in addition to pasture for 120 days will enable most medium grade feeder steers to
make the commercial slaughter grade.
It is felt, however, that with higher quality steers which have the in-
herited ability to utilize more concentrates efficiently, higher levels of feeding
Prepared for: Beef Cattle Breeder's and Herdsmen's Short Course, University of
Florida. April 12 -13- 14, 1956.
would be desirable. It is not unreasonable to expect good grade feeder steers to
attain the good slaughter grade when full fed concentrates on adequate pasture for
100 to 140 days.
In Table 1 are summarized the results of two steer feeding trials at the
Everglades Station by way of illustrating some of the ideas presented. Lots I
through V were fed on St. Augustine pasture while Lots VI and VII were given St,
Augustine silage in the drylot. In these studies the rations consisted of approxi-
mately equal parts ground snapped corn, dried citrus pulp, and blackstrap or urea-
fortified blackstrap molasses with some additional urea and cottonseed meal to help
balance the ration.
Table 1 Results of spring and winter trials comparing limited with full feed
of concentrates for fattening steers on pasture and silage for 120 days.
Lot Number I II III IV V VI VII
Av. daily gain, S* 1.45 1.81 1.94 1.85 2.11 1. -45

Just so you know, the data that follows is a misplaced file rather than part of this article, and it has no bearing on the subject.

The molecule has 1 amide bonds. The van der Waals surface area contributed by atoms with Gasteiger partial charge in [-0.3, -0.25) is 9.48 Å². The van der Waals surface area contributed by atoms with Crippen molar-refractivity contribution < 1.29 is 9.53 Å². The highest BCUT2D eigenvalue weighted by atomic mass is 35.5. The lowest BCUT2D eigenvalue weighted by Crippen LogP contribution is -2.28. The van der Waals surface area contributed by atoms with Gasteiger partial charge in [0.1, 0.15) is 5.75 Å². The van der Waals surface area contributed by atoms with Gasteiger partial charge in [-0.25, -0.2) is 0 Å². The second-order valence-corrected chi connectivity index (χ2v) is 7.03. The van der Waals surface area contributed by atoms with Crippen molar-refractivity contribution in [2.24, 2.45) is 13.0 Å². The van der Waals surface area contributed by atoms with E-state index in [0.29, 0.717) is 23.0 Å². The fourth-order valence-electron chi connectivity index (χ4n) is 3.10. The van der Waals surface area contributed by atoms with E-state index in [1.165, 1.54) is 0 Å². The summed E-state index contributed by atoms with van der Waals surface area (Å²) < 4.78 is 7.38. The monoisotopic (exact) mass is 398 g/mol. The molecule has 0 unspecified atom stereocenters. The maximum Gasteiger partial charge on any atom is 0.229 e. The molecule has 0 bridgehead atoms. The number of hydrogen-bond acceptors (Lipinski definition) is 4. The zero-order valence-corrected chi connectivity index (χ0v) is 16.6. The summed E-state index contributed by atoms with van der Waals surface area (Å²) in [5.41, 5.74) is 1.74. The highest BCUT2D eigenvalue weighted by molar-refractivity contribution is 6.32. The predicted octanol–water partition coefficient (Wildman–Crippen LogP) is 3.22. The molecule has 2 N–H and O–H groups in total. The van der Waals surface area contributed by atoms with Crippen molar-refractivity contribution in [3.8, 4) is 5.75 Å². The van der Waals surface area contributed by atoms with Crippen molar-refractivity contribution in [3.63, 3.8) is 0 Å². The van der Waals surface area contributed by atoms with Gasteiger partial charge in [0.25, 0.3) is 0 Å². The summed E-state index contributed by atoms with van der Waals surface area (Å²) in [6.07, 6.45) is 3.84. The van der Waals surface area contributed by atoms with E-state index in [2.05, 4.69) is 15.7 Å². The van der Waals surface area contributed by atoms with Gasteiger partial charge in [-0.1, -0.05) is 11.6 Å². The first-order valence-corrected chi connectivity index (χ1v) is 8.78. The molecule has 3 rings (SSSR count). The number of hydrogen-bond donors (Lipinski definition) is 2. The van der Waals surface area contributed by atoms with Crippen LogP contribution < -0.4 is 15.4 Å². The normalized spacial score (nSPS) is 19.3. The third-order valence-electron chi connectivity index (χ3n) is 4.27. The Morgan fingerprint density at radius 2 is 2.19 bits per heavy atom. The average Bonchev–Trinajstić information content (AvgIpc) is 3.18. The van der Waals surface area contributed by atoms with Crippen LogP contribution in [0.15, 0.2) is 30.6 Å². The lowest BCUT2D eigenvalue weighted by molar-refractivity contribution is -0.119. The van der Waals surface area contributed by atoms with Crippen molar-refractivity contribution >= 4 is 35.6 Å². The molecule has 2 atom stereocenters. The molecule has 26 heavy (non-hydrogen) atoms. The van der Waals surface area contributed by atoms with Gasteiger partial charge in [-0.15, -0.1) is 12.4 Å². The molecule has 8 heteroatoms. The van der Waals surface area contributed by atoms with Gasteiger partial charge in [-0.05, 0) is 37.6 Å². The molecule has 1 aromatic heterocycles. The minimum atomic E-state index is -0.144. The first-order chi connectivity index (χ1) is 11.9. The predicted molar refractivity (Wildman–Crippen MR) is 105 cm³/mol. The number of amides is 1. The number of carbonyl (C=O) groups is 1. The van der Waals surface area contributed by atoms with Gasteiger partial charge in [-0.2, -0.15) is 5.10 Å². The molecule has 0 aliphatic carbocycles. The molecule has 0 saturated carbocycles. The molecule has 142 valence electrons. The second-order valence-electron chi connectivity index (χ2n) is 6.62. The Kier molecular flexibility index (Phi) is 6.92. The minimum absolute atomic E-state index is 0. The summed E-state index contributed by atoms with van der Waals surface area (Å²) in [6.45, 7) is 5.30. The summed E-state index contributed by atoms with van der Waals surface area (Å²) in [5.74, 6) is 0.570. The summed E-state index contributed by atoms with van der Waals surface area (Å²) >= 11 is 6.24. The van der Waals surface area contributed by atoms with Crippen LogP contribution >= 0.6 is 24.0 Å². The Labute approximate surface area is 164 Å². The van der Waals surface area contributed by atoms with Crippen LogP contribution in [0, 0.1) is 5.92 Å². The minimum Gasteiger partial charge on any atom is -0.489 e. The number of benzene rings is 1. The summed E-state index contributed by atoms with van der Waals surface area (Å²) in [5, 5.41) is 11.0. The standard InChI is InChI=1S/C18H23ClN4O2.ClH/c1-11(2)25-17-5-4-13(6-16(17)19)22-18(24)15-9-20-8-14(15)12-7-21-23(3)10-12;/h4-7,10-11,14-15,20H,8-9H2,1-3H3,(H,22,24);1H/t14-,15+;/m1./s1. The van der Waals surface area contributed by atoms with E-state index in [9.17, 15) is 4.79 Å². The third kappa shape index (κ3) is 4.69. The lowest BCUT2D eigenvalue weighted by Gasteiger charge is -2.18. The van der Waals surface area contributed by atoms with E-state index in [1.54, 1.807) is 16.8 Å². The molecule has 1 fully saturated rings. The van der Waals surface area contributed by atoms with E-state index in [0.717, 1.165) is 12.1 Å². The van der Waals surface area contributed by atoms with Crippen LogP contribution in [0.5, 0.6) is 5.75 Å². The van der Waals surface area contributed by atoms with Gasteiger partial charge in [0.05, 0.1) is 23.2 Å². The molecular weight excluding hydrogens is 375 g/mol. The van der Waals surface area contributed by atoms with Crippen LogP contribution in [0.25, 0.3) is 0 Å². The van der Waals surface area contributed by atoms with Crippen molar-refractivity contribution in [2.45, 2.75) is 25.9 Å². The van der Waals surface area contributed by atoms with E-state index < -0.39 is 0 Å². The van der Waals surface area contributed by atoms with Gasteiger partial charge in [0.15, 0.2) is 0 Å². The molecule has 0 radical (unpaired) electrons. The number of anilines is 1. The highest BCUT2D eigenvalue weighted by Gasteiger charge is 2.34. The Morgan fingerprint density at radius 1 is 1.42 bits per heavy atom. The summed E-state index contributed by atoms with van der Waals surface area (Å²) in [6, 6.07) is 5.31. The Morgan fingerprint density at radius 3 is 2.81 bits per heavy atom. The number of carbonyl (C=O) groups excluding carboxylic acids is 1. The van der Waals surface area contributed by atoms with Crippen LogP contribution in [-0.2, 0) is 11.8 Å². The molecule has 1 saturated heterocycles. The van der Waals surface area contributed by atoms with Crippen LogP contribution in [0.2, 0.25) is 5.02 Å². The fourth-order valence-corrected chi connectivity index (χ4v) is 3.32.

lbs. W* 0.29 0.93 1.68 0.83 1.78 1.05 1.95
Av. daily feed, S ---- 6.0 12.0 18C6:* 17.o 7.9
lbs. W ---- 6,0 1266 18.6- 17.4 6.5 17.8
Av. feeder grade S Med. Med, Med. Med. Med. Med. ---
W H. Med. H. Med. H. Med. HoMed. H. Med. H. Med. H. Med.
Av. carcass S H. Util. Coml. Coml. Coml. H. Coml. H. Util --
grade W L. Util L. Coml. H. Coml. Coml. L. Good Coml. Good
Av. dressing S 55.6 58.5 59.5 59.1 60.6 54.7
percentage W 52.1 56.9 58.3 57.5 59.1 56.0 60.4
Feed cost/cwt. S $ 2.40 $ 8.10 $13.50 $13.10 $18.60 $20.30
gain(incl.pasture) W 12.06 14,29 15.03 23.96 19,34 23.71 $19.76
Av. selling S 13.90 16.05 16.24 15.89 17.32 13.12 -
price/cwt. W 12.45 11477 16.70 15.45 17.57 15.37 20,05
Return above steer S 24.11 37*65 28.43 26.72 25.11 -13.37 --
and feed costs W -16.12 0.99 14.95 -2.85 16.27 6.85 35.56
S* = trial held during spring 1954
W- "I winter 1954-55.
-* Fed last 60 days only
i** Spring 1954 trial slaughtered at Ocala; winter 1954-55 at Miami.
As a result of studies at the Everglades Station and observations of
feeding operations in the area for many years, a flexible year-round program, as
shown in Table 2, has been worked out for producing slaughter steers. It is de-
signed to take advantage of pasture to the fullest extent consistent with producing
good beef, but must necessarily be adapted to the individual feeder's situation.
Table 2. Year-round program for growing and fattening steers in the Everglades
Daily Gain, Req.,
Obtain weaned calves,
teach to eat.
Turn calves out to
Start feeding yrl'ss.
(last year's calves)
Full feed yrlgs, on
pasture(or in tr'ylot)
Sell fat stee':s
(now 2-yr. o?.ds)
Stop suppl. calves
350-415 0.5-1.0 0.3-2.0
750-850 2.0 -2.5 o.4-o.8
500-550 1.0-l.4 O0.-2.0
Steer calver; are obtained i the fall when they are in greatest supply and
fed enough concentrates to help them adjust to a high roughage ration and gain 0.5
to 1,0 pounds a day through the winter. These calves are then ready to go on spring
grass and can be expected to make good, cheap gains through the summer. As the
pasture begins to sllw down its growth in the fall, these yearlings are started on
concentrates. The amount of concentrates given and the length of time they are fed
can be varied according to quality of steers used and the slaughter grade desired*